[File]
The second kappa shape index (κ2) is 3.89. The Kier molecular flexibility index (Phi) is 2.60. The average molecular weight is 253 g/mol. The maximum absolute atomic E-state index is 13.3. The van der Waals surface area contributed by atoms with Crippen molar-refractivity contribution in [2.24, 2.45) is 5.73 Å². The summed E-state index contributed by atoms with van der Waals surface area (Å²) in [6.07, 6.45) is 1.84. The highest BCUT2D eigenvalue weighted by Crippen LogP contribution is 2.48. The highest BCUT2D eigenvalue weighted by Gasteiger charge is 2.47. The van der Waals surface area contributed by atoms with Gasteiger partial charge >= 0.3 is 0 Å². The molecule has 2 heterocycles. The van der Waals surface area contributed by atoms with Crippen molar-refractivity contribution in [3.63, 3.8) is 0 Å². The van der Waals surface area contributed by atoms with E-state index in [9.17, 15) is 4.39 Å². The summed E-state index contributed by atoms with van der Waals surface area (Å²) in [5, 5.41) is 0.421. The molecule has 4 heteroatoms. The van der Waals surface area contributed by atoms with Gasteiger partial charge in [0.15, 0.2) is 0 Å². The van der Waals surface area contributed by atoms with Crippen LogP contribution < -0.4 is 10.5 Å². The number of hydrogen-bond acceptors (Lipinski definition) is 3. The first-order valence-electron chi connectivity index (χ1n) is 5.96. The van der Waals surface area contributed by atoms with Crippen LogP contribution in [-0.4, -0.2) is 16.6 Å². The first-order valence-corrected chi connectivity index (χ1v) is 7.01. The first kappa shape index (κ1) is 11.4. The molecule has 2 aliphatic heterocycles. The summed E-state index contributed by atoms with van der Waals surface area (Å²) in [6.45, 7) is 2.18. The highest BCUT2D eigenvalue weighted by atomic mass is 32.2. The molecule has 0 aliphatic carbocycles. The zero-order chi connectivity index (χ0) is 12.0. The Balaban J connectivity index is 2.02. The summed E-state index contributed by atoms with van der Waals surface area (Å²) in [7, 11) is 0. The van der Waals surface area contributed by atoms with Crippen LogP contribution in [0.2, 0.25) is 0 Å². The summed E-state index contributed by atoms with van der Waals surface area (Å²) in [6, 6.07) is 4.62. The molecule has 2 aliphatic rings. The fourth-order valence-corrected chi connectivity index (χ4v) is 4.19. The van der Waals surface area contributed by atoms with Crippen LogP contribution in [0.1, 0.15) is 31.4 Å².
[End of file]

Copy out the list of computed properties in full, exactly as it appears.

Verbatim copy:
The second kappa shape index (κ2) is 3.89. The Kier molecular flexibility index (Phi) is 2.60. The average molecular weight is 253 g/mol. The maximum absolute atomic E-state index is 13.3. The van der Waals surface area contributed by atoms with Crippen molar-refractivity contribution in [2.24, 2.45) is 5.73 Å². The summed E-state index contributed by atoms with van der Waals surface area (Å²) in [6.07, 6.45) is 1.84. The highest BCUT2D eigenvalue weighted by Crippen LogP contribution is 2.48. The highest BCUT2D eigenvalue weighted by Gasteiger charge is 2.47. The van der Waals surface area contributed by atoms with Gasteiger partial charge >= 0.3 is 0 Å². The molecule has 2 heterocycles. The van der Waals surface area contributed by atoms with Crippen molar-refractivity contribution in [3.63, 3.8) is 0 Å². The van der Waals surface area contributed by atoms with E-state index in [9.17, 15) is 4.39 Å². The summed E-state index contributed by atoms with van der Waals surface area (Å²) in [5, 5.41) is 0.421. The molecule has 4 heteroatoms. The van der Waals surface area contributed by atoms with Gasteiger partial charge in [0.15, 0.2) is 0 Å². The van der Waals surface area contributed by atoms with Crippen LogP contribution < -0.4 is 10.5 Å². The number of hydrogen-bond acceptors (Lipinski definition) is 3. The first-order valence-electron chi connectivity index (χ1n) is 5.96. The van der Waals surface area contributed by atoms with Crippen LogP contribution in [-0.4, -0.2) is 16.6 Å². The first-order valence-corrected chi connectivity index (χ1v) is 7.01. The first kappa shape index (κ1) is 11.4. The molecule has 2 aliphatic heterocycles. The summed E-state index contributed by atoms with van der Waals surface area (Å²) in [6.45, 7) is 2.18. The highest BCUT2D eigenvalue weighted by atomic mass is 32.2. The molecule has 0 aliphatic carbocycles. The zero-order chi connectivity index (χ0) is 12.0. The Balaban J connectivity index is 2.02. The summed E-state index contributed by atoms with van der Waals surface area (Å²) in [7, 11) is 0. The van der Waals surface area contributed by atoms with Crippen LogP contribution in [0.2, 0.25) is 0 Å². The summed E-state index contributed by atoms with van der Waals surface area (Å²) in [6, 6.07) is 4.62. The molecule has 2 aliphatic rings. The fourth-order valence-corrected chi connectivity index (χ4v) is 4.19. The van der Waals surface area contributed by atoms with Crippen LogP contribution in [0.1, 0.15) is 31.4 Å².